60 million girls arrives in Koinadugu, Sierra Leone
We have arrived in the Koinadugu District of Sierra Leone where we partnered with CAUSE Canada to improve the quality of education for girls. Our first two-year project, begun in 2011, supported the Peer Literacy Program. This program provided a group of top-performing high school girls with educational support – uniforms, shoes and funding for their school fees – and access to computer classes on the weekend. In return, the girls were trained as peer literacy facilitators (PLFs) and then provided tutoring in phonetics and reading to small groups of primary students.
In 2016, we partnered with CAUSE in another two-year project. This project built on the Peer Literacy Program initiative. In addition, we introduced 1,000 primary school children to after-school, self-directed computer-based learning with the use of tablets in a local learning centre. The children had access to a wealth of interactive videos and exercises on basic literacy, math and science, textbooks, agriculture and health information, music programs, African-created e-books and more. An integral part of this project was the analysis of the impact of self-directed computer-based learning on learning outcomes and non-cognitive skills.
Would you like to know more about Sierra Leone?
Kushe! (hello in Krio)
- Sierra Leonean Creole or Krio is an English-based creole language that is spoken by 87% of Sierra Leone’s population and unites the different ethnic groups in the country.
- Since 2010, Sierra Leone has prohibited pregnant girls and teenage mothers from attending school but, in 2020, Sierra Leone’s president announced the end of this 10-year ban. This is a major step forward to ensure that girls have the same educational opportunities as boys.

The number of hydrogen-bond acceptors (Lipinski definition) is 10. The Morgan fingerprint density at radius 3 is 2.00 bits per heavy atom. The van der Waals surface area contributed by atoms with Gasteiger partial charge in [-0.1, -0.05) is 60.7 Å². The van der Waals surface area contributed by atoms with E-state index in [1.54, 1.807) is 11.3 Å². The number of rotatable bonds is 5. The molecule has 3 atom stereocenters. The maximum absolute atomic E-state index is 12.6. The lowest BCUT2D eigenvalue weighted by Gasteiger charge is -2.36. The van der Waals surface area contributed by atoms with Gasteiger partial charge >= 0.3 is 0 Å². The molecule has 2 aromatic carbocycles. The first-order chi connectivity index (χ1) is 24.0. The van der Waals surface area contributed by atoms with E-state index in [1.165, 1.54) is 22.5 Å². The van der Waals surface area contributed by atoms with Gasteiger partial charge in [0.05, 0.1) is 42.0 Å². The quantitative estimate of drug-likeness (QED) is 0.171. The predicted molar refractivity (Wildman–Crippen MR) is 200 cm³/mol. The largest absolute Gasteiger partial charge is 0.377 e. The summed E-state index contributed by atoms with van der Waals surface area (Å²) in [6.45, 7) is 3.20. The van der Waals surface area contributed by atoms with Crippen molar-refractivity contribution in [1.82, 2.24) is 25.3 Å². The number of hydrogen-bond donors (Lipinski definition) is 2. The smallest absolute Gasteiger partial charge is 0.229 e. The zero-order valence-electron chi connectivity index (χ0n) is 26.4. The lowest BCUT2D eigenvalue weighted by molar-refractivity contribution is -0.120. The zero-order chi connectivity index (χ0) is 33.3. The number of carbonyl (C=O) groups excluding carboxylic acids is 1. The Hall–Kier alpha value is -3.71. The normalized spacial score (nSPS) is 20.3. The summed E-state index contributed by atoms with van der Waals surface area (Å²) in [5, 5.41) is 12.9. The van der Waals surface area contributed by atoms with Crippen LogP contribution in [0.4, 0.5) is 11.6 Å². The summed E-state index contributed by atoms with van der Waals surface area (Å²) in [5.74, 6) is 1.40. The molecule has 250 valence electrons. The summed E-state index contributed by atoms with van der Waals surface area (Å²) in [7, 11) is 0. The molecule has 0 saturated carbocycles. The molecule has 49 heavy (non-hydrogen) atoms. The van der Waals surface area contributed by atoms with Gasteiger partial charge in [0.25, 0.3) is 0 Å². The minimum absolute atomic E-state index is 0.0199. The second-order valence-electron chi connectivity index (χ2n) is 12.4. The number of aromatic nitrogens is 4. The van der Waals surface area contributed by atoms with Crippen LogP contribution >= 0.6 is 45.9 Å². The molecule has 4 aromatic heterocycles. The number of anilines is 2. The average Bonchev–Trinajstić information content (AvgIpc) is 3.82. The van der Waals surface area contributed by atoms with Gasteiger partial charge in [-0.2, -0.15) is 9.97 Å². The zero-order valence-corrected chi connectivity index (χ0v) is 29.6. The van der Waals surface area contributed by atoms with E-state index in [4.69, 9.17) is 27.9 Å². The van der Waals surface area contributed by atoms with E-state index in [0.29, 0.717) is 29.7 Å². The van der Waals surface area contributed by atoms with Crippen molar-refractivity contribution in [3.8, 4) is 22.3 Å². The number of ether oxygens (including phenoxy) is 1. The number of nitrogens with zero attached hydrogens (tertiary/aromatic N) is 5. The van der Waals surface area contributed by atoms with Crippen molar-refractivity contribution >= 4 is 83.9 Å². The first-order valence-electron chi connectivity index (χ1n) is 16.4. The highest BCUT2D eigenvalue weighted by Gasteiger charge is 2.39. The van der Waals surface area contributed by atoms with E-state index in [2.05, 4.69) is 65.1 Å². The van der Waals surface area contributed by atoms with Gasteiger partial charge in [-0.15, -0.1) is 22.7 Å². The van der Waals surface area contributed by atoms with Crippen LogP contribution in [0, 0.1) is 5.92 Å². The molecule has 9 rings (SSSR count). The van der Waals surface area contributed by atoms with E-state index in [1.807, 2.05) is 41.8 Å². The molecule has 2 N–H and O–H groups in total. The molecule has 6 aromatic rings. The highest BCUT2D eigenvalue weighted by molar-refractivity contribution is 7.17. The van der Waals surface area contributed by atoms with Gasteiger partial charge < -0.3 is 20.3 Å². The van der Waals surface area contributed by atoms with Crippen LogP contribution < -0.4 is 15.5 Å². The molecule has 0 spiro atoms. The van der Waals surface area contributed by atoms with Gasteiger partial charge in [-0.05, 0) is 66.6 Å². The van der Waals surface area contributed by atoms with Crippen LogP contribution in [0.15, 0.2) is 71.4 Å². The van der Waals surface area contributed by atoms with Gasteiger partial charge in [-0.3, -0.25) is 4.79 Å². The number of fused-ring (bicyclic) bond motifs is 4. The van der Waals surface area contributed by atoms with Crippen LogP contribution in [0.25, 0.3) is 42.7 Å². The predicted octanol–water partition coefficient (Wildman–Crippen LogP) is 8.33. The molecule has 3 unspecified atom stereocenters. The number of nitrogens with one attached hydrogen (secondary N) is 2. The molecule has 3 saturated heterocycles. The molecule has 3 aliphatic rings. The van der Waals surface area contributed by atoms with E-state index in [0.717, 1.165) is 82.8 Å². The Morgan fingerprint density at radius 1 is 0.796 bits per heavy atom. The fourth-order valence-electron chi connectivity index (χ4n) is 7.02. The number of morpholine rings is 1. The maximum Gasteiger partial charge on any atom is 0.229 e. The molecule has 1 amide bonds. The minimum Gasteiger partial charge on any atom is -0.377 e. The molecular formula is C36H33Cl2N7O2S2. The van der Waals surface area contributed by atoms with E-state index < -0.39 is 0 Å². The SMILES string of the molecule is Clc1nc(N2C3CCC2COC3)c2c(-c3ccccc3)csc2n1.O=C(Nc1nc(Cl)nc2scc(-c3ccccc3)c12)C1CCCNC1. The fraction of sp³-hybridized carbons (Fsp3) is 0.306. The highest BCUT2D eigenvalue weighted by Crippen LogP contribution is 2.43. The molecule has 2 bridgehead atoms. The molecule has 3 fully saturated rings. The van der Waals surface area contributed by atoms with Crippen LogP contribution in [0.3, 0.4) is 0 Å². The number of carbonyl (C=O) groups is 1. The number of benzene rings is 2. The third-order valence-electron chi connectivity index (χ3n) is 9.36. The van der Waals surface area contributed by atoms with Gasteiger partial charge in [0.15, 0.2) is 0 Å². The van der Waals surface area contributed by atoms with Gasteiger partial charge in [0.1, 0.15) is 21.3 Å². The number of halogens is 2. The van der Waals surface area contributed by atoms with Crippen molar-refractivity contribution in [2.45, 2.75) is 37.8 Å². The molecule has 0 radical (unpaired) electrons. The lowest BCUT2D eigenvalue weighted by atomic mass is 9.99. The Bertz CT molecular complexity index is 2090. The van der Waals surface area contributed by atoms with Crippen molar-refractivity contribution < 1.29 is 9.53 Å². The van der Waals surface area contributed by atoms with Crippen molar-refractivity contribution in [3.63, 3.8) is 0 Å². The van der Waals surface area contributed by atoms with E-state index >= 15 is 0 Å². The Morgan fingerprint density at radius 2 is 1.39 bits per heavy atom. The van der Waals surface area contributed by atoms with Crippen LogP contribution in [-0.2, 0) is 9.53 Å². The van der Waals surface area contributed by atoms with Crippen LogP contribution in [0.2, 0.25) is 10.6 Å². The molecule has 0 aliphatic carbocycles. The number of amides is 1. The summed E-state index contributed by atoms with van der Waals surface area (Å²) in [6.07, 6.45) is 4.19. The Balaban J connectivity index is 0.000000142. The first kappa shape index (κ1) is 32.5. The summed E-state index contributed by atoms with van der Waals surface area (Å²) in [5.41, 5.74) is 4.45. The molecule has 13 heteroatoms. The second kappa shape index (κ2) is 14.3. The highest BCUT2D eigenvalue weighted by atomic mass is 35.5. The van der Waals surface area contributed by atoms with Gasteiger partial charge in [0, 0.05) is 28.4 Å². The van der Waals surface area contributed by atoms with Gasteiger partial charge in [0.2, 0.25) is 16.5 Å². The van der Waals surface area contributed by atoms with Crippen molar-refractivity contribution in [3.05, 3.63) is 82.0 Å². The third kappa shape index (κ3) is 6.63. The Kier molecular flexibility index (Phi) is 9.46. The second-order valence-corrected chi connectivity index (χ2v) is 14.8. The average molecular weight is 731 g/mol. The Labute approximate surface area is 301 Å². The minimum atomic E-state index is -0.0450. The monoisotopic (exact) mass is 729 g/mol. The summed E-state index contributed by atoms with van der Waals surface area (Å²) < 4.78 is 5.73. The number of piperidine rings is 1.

But more needs to be done….
- In Sierra Leone, girls are more likely than boys to drop out of secondary school. This is in part due to child marriage, with almost 3 in 10 girls marrying before the age of 18.
- Girls’ educational attainment, child marriage, and early childbearing are closely related. Once a girl is married or pregnant, it is very difficult for her to remain in school. In Sierra Leone, less than 2% of girls aged 15-19 are both in school and married.
- By contrast, keeping girls in school would lead to major reductions in the prevalence of both child marriage and early childbearing.
Each additional year of secondary education reduces the risk of child marriage
by up to 10 %, and that of early childbearing by 4%.
Let’s keep the girls in school!
Feeling like hiking in Sierra Leone? Visit the Outamba-Kilimi National Park.
The Outamba-Kilimi National Park, situated in the north of Sierra Leone, is the country’s only national park. There are no roads so hiking and walking are the best options for exploring, as is a canoe trip along the rivers. It’s a great place to watch wildlife: 260 different bird species, nine primate species, rhinos, forest elephants and much more! It’s is best to visit between November and April as this is the park’s dry season. The park boasts small campsites and huts for visitors.